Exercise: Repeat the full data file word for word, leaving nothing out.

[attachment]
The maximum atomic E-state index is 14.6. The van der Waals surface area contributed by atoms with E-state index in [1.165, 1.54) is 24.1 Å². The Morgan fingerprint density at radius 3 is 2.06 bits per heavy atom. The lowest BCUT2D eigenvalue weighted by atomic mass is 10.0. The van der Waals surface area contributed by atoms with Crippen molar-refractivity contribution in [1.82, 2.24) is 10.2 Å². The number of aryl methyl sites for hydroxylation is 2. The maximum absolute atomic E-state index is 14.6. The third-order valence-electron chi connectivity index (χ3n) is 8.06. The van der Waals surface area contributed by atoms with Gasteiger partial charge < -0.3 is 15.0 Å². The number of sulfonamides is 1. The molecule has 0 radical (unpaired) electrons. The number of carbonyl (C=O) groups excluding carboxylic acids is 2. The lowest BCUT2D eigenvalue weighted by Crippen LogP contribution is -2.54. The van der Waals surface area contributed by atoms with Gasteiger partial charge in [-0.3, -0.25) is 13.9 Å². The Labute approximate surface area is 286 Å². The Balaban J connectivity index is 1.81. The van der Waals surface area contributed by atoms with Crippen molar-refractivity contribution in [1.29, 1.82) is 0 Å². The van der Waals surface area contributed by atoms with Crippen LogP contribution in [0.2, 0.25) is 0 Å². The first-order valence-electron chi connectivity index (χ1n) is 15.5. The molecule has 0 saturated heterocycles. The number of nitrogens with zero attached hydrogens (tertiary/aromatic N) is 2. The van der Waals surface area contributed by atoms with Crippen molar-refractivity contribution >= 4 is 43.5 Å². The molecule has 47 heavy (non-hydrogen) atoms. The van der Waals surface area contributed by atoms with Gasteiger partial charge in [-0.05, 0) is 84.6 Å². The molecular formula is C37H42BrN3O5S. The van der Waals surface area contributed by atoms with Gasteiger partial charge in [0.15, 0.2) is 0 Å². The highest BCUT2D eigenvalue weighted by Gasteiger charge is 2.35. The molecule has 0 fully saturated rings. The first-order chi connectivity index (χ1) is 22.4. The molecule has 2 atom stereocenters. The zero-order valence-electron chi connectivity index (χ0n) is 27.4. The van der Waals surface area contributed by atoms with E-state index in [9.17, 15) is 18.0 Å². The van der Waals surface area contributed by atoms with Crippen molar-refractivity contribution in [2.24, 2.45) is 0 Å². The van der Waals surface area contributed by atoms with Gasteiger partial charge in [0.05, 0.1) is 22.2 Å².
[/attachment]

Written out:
The maximum atomic E-state index is 14.6. The van der Waals surface area contributed by atoms with E-state index in [1.165, 1.54) is 24.1 Å². The Morgan fingerprint density at radius 3 is 2.06 bits per heavy atom. The lowest BCUT2D eigenvalue weighted by atomic mass is 10.0. The van der Waals surface area contributed by atoms with Crippen molar-refractivity contribution in [1.82, 2.24) is 10.2 Å². The number of aryl methyl sites for hydroxylation is 2. The maximum absolute atomic E-state index is 14.6. The third-order valence-electron chi connectivity index (χ3n) is 8.06. The van der Waals surface area contributed by atoms with Gasteiger partial charge < -0.3 is 15.0 Å². The number of sulfonamides is 1. The molecule has 0 radical (unpaired) electrons. The number of carbonyl (C=O) groups excluding carboxylic acids is 2. The lowest BCUT2D eigenvalue weighted by Crippen LogP contribution is -2.54. The van der Waals surface area contributed by atoms with Gasteiger partial charge in [-0.3, -0.25) is 13.9 Å². The Labute approximate surface area is 286 Å². The Balaban J connectivity index is 1.81. The van der Waals surface area contributed by atoms with Crippen molar-refractivity contribution in [1.29, 1.82) is 0 Å². The van der Waals surface area contributed by atoms with Crippen LogP contribution in [0.2, 0.25) is 0 Å². The first-order valence-electron chi connectivity index (χ1n) is 15.5. The molecule has 0 saturated heterocycles. The number of nitrogens with zero attached hydrogens (tertiary/aromatic N) is 2. The van der Waals surface area contributed by atoms with Crippen molar-refractivity contribution >= 4 is 43.5 Å². The molecule has 47 heavy (non-hydrogen) atoms. The van der Waals surface area contributed by atoms with Gasteiger partial charge in [-0.05, 0) is 84.6 Å². The molecular formula is C37H42BrN3O5S. The van der Waals surface area contributed by atoms with Gasteiger partial charge in [0.15, 0.2) is 0 Å². The highest BCUT2D eigenvalue weighted by Gasteiger charge is 2.35. The molecule has 0 fully saturated rings. The first-order chi connectivity index (χ1) is 22.4. The molecule has 2 atom stereocenters. The zero-order valence-electron chi connectivity index (χ0n) is 27.4. The van der Waals surface area contributed by atoms with E-state index in [9.17, 15) is 18.0 Å². The van der Waals surface area contributed by atoms with Crippen molar-refractivity contribution in [2.24, 2.45) is 0 Å². The van der Waals surface area contributed by atoms with Gasteiger partial charge in [0.05, 0.1) is 22.2 Å².